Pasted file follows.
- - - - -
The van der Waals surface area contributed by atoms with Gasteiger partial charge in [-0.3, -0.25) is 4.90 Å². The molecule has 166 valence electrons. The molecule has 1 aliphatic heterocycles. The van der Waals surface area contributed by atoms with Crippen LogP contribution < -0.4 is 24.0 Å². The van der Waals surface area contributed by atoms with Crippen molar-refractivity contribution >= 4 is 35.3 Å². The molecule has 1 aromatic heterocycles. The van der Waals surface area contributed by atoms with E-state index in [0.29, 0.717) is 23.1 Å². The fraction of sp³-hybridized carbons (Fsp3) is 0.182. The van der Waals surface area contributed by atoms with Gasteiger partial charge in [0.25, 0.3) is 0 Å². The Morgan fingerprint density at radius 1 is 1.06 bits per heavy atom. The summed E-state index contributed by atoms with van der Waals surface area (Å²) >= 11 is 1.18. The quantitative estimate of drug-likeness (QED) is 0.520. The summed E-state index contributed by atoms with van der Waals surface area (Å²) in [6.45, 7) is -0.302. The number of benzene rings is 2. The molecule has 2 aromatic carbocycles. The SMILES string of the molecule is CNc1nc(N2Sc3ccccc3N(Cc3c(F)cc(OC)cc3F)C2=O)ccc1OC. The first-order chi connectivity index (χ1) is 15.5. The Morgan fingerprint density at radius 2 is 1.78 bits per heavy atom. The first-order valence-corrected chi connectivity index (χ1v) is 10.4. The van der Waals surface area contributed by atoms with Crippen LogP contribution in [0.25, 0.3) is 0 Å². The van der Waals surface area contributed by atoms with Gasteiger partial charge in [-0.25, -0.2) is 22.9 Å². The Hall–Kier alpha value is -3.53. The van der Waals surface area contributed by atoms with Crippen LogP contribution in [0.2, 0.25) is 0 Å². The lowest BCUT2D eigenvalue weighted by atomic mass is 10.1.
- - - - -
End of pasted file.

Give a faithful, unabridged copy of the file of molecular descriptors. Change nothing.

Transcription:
The van der Waals surface area contributed by atoms with Gasteiger partial charge in [-0.3, -0.25) is 4.90 Å². The molecule has 166 valence electrons. The molecule has 1 aliphatic heterocycles. The van der Waals surface area contributed by atoms with Crippen LogP contribution < -0.4 is 24.0 Å². The van der Waals surface area contributed by atoms with Crippen molar-refractivity contribution >= 4 is 35.3 Å². The molecule has 1 aromatic heterocycles. The van der Waals surface area contributed by atoms with E-state index in [0.29, 0.717) is 23.1 Å². The fraction of sp³-hybridized carbons (Fsp3) is 0.182. The van der Waals surface area contributed by atoms with Gasteiger partial charge in [0.25, 0.3) is 0 Å². The Morgan fingerprint density at radius 1 is 1.06 bits per heavy atom. The summed E-state index contributed by atoms with van der Waals surface area (Å²) >= 11 is 1.18. The quantitative estimate of drug-likeness (QED) is 0.520. The summed E-state index contributed by atoms with van der Waals surface area (Å²) in [6.45, 7) is -0.302. The number of benzene rings is 2. The molecule has 2 aromatic carbocycles. The SMILES string of the molecule is CNc1nc(N2Sc3ccccc3N(Cc3c(F)cc(OC)cc3F)C2=O)ccc1OC. The first-order chi connectivity index (χ1) is 15.5. The Morgan fingerprint density at radius 2 is 1.78 bits per heavy atom. The first-order valence-corrected chi connectivity index (χ1v) is 10.4. The van der Waals surface area contributed by atoms with Crippen LogP contribution in [0.25, 0.3) is 0 Å². The van der Waals surface area contributed by atoms with Gasteiger partial charge in [-0.25, -0.2) is 22.9 Å². The Hall–Kier alpha value is -3.53. The van der Waals surface area contributed by atoms with Crippen LogP contribution in [0.2, 0.25) is 0 Å². The lowest BCUT2D eigenvalue weighted by atomic mass is 10.1.